This week, President Obama’s re-election team launched “Attack Watch,” an interactive website that allows the president’s registered supporters to report instances of “attacks” against the commander in chief or his record.
Citizen snitches are asked to detail who the attacker is, the type of attack, and whether the offending words were actually heard or passed along as second-hand rumors.
The “Attack Files” section provides summary responses to some common smears.
For example, the site explains that, “President Obama is a friend to Israel, despite unfounded claims to the contrary.” For critics, it represents a handy list of the issues that most infuriate the White House.
The look and feel of the site conveys a sense of foreboding. It’s web design by Orwell. A black background, stark red headers and white text surround the site’s own attacks. Grainy black-and-white photos depict those on the White House hit list, which includes the likes of Rick Perry, Mitt Romney and Glenn Beck. T
The design is so unconsciously theatrical and amateurish it is hard to believe it is not a parody.
It’s not the first time Mr. Obama has attempted to harness the Internet to create a nation of informants. In August 2009, the White House set up the email address “firstname.lastname@example.org” to gather information during the debate over Obamacare.
According to an official press release, people were actually supposed to send a note to the White House “if you get an email or see something on the web about health insurance reform that seems fishy.”
The effort raised serious concern over the appearance that the administration might be compiling an enemies list. As if the privacy implications weren’t bad enough, the address became instant spam bait. After three weeks of withering criticism, the White House abandoned its fishing expedition.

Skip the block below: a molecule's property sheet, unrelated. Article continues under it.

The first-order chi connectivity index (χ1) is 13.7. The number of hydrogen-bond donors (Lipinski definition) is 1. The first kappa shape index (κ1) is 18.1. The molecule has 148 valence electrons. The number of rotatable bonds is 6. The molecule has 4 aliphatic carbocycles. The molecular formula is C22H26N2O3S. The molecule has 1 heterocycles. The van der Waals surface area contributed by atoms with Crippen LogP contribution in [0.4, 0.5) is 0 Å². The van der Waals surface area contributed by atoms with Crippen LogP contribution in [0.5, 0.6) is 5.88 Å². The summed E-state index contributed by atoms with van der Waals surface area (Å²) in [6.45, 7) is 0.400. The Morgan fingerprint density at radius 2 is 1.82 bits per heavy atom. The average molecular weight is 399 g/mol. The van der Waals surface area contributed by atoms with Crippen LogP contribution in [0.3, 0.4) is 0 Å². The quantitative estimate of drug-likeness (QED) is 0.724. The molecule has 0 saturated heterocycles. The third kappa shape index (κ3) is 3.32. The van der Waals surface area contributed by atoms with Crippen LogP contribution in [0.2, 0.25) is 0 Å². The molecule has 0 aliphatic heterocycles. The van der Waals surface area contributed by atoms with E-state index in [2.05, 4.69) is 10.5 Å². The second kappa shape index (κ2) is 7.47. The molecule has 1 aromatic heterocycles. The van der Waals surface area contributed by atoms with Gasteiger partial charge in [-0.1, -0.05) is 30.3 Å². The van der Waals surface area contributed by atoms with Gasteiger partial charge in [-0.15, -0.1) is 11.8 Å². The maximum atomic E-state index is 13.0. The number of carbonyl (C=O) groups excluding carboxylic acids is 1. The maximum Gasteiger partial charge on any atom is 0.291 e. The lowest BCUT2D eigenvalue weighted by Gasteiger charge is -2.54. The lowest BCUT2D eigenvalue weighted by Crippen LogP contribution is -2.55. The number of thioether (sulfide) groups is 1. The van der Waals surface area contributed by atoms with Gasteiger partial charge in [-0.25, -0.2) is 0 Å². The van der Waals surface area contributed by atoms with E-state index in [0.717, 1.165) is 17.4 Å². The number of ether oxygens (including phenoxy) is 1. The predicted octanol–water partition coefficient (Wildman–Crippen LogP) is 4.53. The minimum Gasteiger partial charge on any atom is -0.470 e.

“Attack Watch” appears to be following the same path. This Obama public relations fiasco raises the question why the White House thought it was necessary in the first place. It is easy enough to monitor websites and keep track of memes through keyword searches, email alerts, aggregation sites or simply checking out the Drudge Report.
The real purpose of “Attack Watch” has less to do with collecting stories than amassing email lists and contributions. The site prompts users to “support the truth” with essentially untraceable online donations. It asks for email addresses and ZIP codes of those who join the “attack wire.”
Such information could come in handy to mobilize ground troops during the 2012 election. Someone willing to take the time to submit reports on their neighbors for allegedly smearing Mr. Obama is probably willing to work energetically to get voters to the polls.
“Attack Watch” reinforces the sense that there is something not quite right about the O Force. Building a national database of informants is the work of an obsessive, fearful and desperate team. It reflects the strident insecurity of a leader who is not used to hard criticism. It plays to the creepy authoritarian strain of leftist politics, the stratum that considers democracy a messy and useless impediment to the realization of utopia.
It is a bad idea, poorly executed. If you’d like to report us for saying so, the address is www.attackwatch.com.